Category Archives: Analysis

Career Seasons by Late Bloomers – Batters Edition

The term career season usually denotes the best of a player’s career. For this post, though, I’m looking at single seasons equal or better than a player’s entire previous career. While such seasons may be fairly common early in a player’s career, they become scarcer as a player ages, so much so that only late bloomers are likely to post such campaigns when approaching or passing age 30. After the jump, more on players having this unusual type of career season. Continue reading

New faces in new places: 2018 AL Edition

“You can’t tell the players without a program” has never been more true in today’s game, with hundreds of free agent signings every year. To that end, MLB has helpfully provided projected starting lineups for all major league clubs as we head into the start of the new season later this week. After you’ve perused the MLB post, I’ll highlight some of the changes in each team’s lineup. More after the jump. Continue reading

Sixty feet six inches and the birth of relief pitching

This season marks 125 years since pitchers first launched their offerings from the current distance of 60½ feet from home plate. That’s 10½ feet or more than 20% further than before the 1893 season, a massive change that launched the 1890s “ultra-live ball” era but also introduced the more lasting change of pitchers who were used fairly frequently in relief roles. More after the jump. Continue reading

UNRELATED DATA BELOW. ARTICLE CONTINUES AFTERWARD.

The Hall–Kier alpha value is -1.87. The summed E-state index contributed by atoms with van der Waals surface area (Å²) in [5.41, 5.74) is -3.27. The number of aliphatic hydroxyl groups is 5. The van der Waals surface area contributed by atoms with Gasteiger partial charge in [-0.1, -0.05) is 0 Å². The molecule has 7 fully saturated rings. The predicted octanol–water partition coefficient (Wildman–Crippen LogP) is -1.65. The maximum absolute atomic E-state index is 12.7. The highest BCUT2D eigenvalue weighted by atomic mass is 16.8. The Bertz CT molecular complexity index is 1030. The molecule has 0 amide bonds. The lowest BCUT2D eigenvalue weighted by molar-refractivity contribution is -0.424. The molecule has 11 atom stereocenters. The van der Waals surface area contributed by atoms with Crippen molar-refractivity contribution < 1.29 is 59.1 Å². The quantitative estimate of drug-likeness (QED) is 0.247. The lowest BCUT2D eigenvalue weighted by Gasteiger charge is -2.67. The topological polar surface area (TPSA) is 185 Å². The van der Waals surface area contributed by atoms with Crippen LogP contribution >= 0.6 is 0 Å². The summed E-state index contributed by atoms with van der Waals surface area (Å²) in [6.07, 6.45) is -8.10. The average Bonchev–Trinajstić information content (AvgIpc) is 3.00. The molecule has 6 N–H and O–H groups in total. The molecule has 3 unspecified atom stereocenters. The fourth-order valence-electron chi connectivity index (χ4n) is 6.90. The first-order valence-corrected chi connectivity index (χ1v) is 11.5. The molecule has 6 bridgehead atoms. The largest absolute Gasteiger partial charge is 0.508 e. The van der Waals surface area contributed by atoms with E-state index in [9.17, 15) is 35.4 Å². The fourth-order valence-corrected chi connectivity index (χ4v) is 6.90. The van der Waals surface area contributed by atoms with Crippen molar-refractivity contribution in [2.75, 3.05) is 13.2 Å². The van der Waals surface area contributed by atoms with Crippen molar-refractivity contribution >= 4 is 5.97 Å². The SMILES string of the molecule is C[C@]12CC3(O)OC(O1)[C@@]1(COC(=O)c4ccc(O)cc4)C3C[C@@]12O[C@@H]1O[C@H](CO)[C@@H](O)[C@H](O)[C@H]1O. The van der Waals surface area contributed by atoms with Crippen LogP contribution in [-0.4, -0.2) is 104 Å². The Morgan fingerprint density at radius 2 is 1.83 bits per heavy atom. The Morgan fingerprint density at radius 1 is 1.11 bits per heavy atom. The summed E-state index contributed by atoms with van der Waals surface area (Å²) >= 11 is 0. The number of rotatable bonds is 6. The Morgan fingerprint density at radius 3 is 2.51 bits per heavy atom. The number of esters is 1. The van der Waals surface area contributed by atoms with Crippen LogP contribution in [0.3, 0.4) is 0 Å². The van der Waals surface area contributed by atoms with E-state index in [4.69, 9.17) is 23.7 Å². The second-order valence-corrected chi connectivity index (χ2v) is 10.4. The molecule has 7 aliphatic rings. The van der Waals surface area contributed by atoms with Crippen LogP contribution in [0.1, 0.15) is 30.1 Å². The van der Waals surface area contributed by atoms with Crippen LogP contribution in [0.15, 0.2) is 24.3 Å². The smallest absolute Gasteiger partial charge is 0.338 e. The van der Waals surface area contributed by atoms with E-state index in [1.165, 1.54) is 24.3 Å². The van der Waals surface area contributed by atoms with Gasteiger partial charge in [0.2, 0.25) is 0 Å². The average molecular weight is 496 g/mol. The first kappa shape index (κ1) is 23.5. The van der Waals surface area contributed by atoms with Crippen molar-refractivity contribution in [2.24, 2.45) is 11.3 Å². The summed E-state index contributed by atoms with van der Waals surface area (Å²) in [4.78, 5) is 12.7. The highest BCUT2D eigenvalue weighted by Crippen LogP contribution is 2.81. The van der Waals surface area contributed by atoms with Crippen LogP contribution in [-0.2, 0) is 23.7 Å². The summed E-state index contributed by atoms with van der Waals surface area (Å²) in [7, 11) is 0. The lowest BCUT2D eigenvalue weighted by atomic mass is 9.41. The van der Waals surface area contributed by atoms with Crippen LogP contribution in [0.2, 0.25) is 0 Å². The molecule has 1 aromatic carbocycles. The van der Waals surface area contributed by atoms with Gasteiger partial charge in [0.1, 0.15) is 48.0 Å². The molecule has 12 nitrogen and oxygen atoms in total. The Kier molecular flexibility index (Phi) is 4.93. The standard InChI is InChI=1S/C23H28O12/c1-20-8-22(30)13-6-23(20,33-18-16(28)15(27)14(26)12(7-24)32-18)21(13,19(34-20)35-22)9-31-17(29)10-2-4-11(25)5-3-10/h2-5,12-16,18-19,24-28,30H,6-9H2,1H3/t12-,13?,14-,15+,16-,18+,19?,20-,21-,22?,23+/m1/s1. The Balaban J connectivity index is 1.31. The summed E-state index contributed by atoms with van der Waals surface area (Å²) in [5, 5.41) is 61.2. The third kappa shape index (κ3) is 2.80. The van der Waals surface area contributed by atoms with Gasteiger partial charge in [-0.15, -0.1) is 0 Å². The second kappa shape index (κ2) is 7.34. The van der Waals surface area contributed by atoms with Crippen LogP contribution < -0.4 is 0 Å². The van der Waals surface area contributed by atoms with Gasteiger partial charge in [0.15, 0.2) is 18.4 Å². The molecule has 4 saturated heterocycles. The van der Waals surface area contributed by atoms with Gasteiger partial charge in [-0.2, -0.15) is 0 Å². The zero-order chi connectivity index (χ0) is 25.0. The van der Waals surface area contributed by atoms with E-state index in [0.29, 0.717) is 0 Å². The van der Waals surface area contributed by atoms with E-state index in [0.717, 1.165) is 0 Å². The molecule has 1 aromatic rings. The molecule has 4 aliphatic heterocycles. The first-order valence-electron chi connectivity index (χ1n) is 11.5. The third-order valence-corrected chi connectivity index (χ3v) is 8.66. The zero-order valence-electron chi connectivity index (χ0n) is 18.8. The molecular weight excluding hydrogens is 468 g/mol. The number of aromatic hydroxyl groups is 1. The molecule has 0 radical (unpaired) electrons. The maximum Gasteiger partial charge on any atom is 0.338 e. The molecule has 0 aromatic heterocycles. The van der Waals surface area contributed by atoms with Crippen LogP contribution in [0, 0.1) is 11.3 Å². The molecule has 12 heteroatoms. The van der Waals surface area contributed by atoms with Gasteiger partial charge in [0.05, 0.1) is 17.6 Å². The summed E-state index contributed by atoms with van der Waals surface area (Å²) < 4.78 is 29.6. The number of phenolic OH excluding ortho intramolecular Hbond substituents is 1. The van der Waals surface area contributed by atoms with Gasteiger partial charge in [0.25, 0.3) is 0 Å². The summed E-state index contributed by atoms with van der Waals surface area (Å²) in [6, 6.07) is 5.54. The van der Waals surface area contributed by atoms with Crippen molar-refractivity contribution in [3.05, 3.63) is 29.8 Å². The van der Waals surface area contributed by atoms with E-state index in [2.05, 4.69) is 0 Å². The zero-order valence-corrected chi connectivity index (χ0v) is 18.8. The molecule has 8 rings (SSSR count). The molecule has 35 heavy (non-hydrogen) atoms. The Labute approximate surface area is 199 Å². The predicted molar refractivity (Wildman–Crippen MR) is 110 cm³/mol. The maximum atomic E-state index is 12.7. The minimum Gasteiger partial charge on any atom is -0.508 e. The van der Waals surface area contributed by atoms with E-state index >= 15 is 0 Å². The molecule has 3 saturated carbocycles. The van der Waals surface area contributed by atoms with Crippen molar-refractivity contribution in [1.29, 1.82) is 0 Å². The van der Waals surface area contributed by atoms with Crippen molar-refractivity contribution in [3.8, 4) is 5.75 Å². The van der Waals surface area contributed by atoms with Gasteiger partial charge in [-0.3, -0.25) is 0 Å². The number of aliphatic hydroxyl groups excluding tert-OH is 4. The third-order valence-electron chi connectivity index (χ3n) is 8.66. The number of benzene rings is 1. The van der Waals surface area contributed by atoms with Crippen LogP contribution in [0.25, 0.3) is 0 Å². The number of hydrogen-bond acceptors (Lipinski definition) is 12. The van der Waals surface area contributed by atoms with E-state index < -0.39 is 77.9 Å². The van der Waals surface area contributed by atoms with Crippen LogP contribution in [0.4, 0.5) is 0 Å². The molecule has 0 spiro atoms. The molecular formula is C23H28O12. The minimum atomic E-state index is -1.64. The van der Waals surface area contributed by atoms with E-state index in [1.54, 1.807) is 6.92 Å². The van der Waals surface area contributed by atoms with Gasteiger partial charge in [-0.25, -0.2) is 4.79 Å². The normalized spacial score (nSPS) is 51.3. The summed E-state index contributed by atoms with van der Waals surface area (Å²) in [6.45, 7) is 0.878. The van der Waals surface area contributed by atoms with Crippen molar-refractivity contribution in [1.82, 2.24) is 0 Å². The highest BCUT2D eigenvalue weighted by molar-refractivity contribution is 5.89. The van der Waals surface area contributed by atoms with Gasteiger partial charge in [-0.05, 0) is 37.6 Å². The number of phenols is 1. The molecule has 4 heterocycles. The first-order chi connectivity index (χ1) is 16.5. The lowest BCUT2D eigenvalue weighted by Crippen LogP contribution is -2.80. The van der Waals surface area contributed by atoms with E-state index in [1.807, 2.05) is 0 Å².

Baseball’s Takeaway/Giveaway Leaders

As football season gets underway, here’s a look at baseball’s version of the takeaway/giveaway margin. On the gridiron, the unit of measurement is turnovers and winning teams usually need to show a positive margin between turnovers forced (takeaways) and turnovers surrendered (giveaways). In baseball, the metric is more like points off of turnovers, as this post will consider unearned runs scored vs. unearned runs allowed, those runs being the “points” arising from errors forced and errors committed, More after the jump.

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Leadoff hitters are slugging at an unprecedented rate (in the first at bat)

Last week Anthony Rizzo, first baseman for the Chicago Cubs, hit leadoff for the first time in his seven year career. Before Rizzo’s first at bat, Cubs’ color man Jim Deshaies recalled:

Big Riz did it a couple of times in spring training, and on one occasion he went out there and ambushed the first pitch and hit a home run.

Two pitches into the regular season version of this experiment Rizzo hit a leadoff home run. The next evening Rizzo, still batting in the No.1 spot, made an impact one pitch sooner by hitting the first offering of the game over the outfield fence.

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